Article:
Also important to keep in mind is that food forests still require maintenance over time in many areas, especially those areas where water is abundant. Natural forests where I live now in western Virginia succeed over time into systems with very little understory. So here, a food forest with multiple layers requires maintenance to keep it in a layered state over time.

An Activity

If you’re getting involved with a community food forest, I suggest taking some time to do a visual exercise with your group to sketch out what the word forest means to each person and then jointly decide what you want it to mean for your food forest. Some questions to spark discussion: How many layers do you want it to have? What is the projected number of years you want to keep it in that state? What happens if a plant gets shaded out? Will you create light gaps occasionally? What type of non-edible plants do you want to let thrive?

Watts's Four Types of Hawthorns

Watts’s Four Types of Hawthorns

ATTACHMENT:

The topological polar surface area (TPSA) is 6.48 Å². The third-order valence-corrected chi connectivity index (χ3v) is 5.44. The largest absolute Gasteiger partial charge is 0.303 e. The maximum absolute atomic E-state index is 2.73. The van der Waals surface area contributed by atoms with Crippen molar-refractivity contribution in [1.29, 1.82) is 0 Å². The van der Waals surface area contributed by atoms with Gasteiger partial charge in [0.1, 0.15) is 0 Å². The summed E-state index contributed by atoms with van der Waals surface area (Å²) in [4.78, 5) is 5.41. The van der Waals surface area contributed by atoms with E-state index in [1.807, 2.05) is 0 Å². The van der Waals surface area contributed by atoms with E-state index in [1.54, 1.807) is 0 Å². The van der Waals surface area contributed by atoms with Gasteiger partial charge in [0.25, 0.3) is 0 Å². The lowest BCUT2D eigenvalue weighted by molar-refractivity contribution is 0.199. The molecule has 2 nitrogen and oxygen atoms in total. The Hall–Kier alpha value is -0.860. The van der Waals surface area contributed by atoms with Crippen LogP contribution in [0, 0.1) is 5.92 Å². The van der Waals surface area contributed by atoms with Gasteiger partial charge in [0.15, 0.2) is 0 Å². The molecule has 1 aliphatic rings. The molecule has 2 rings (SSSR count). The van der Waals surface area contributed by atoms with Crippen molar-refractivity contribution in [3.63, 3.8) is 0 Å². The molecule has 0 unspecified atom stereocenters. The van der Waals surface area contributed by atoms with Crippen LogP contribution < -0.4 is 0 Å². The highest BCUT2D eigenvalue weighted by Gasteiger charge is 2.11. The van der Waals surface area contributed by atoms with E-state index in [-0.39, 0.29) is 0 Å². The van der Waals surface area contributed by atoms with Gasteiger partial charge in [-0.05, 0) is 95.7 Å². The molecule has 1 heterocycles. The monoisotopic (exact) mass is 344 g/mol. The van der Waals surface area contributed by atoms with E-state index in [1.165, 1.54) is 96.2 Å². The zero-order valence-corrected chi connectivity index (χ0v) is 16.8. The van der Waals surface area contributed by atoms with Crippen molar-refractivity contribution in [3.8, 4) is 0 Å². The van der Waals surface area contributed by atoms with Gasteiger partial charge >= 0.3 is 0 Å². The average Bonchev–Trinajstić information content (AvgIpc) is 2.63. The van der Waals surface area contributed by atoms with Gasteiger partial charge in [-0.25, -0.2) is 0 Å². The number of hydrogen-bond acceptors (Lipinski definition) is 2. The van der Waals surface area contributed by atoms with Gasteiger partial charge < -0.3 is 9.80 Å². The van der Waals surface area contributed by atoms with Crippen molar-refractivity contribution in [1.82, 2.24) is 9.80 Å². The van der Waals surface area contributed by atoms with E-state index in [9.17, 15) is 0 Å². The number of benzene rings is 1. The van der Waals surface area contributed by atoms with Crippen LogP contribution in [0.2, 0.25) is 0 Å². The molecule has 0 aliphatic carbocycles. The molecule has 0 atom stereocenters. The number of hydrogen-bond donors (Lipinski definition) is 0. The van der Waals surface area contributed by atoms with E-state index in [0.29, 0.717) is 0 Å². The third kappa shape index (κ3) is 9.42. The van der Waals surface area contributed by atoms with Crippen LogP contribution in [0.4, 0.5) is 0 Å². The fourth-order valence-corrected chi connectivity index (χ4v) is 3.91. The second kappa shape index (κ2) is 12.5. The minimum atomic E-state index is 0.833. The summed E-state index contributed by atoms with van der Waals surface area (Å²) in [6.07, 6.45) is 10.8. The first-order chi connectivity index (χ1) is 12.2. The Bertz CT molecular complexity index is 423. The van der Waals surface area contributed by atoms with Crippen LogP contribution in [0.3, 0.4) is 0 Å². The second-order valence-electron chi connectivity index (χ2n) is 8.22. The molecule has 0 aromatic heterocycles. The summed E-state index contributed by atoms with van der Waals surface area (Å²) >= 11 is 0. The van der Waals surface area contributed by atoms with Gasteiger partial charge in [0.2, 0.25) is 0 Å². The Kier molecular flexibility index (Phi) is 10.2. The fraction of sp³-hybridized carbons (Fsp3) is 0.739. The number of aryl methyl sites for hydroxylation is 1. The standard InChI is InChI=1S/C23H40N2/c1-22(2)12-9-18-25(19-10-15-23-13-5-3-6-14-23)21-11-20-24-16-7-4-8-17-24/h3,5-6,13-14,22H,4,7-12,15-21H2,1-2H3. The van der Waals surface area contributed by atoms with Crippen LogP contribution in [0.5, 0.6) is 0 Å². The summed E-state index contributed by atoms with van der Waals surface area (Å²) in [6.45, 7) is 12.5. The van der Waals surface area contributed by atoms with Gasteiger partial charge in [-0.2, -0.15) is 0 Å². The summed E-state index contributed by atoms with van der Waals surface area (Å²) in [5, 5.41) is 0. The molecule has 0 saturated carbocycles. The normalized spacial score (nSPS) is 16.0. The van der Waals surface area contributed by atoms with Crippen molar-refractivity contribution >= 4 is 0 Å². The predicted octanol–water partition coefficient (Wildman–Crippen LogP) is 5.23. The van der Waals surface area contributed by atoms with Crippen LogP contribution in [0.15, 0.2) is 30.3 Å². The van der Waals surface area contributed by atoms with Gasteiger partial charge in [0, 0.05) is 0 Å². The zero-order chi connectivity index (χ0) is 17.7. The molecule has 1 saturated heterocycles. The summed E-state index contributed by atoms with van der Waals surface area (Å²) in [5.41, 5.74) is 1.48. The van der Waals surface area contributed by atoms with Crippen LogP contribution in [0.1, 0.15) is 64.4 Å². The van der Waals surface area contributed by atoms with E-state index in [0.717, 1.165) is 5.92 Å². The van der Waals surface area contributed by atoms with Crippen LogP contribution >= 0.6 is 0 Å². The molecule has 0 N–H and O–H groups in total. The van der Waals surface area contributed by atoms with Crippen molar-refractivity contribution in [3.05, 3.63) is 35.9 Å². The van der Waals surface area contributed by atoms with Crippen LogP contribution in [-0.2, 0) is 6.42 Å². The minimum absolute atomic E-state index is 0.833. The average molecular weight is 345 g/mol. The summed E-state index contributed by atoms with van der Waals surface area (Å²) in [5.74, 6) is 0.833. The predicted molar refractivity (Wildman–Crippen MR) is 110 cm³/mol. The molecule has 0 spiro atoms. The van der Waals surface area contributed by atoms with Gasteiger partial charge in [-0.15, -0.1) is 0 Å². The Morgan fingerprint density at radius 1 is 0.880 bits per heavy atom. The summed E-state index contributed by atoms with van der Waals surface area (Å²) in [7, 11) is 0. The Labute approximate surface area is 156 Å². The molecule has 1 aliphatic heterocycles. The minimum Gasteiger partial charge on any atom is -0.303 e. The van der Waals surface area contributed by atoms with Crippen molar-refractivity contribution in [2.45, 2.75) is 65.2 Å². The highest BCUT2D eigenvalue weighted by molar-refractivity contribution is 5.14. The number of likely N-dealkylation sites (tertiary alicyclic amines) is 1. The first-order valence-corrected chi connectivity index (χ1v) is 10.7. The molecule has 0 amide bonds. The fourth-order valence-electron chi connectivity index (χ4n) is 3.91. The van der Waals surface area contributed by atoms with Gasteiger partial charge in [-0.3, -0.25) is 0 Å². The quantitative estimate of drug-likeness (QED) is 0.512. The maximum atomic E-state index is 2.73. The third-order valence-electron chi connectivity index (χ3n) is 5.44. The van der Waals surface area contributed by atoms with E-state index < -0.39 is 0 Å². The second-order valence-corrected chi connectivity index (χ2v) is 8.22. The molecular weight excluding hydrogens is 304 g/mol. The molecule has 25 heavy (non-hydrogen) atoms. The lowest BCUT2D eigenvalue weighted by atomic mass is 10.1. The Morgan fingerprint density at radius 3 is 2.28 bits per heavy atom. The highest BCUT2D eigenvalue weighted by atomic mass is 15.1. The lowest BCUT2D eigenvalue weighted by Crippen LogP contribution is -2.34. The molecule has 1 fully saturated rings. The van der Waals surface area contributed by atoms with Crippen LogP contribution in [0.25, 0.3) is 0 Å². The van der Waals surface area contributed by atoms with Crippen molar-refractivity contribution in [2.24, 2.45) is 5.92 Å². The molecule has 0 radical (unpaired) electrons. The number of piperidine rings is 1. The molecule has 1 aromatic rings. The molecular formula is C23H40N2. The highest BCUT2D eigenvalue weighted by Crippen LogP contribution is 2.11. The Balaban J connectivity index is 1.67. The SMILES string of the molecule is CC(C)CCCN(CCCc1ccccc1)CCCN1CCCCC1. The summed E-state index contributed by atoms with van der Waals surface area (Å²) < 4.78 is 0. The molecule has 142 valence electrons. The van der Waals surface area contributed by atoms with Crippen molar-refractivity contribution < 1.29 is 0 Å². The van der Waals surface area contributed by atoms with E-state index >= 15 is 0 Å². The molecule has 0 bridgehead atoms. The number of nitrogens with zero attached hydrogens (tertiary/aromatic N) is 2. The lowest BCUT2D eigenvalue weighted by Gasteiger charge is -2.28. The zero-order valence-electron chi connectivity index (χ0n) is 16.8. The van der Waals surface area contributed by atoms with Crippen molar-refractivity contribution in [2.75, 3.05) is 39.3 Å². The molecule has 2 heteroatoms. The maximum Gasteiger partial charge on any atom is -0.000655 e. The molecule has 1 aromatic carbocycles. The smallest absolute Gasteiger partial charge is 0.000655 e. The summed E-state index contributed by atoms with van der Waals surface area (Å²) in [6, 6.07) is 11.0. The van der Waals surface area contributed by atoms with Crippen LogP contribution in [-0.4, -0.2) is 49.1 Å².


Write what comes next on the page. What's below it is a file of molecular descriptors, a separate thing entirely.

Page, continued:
Excerpt from Reading the Landscape of America by May Theilgaard Watts, from chapter 1- In Search of Antiques of The Forests of the Great Smoky Mountains, p.7-8:

We walked gratefully where dignified boles lifted the canopy high to make a timeless green shade that urged the saplings below into a similar dignity. The understory plants held their foliage flat and broad, like begging hands that caught each green-gold strand of sunshine.

By the time the understory of small trees and the third story of shrubs had entangled each thread of light, it was only an occasional frayed wisp that dangled down to touch the frest floor. But out of those frayed wisps the forest floor had woven itself a garment that enfolded everything in richness.

The most beautiful single aspect of the entire forest was, surely, the insteps of the trees. A more suitable union of tree in earth could hardly exist. Those arched and clutching roots wore lichens and mosses, liverworts, ferns, and fungi, tucked into crannies, enshrouded curves, and lushly molded to muscular bulges.

 

Drawing of a four-layered forest by May Thielgaard Watts. From Reading the Landscape of America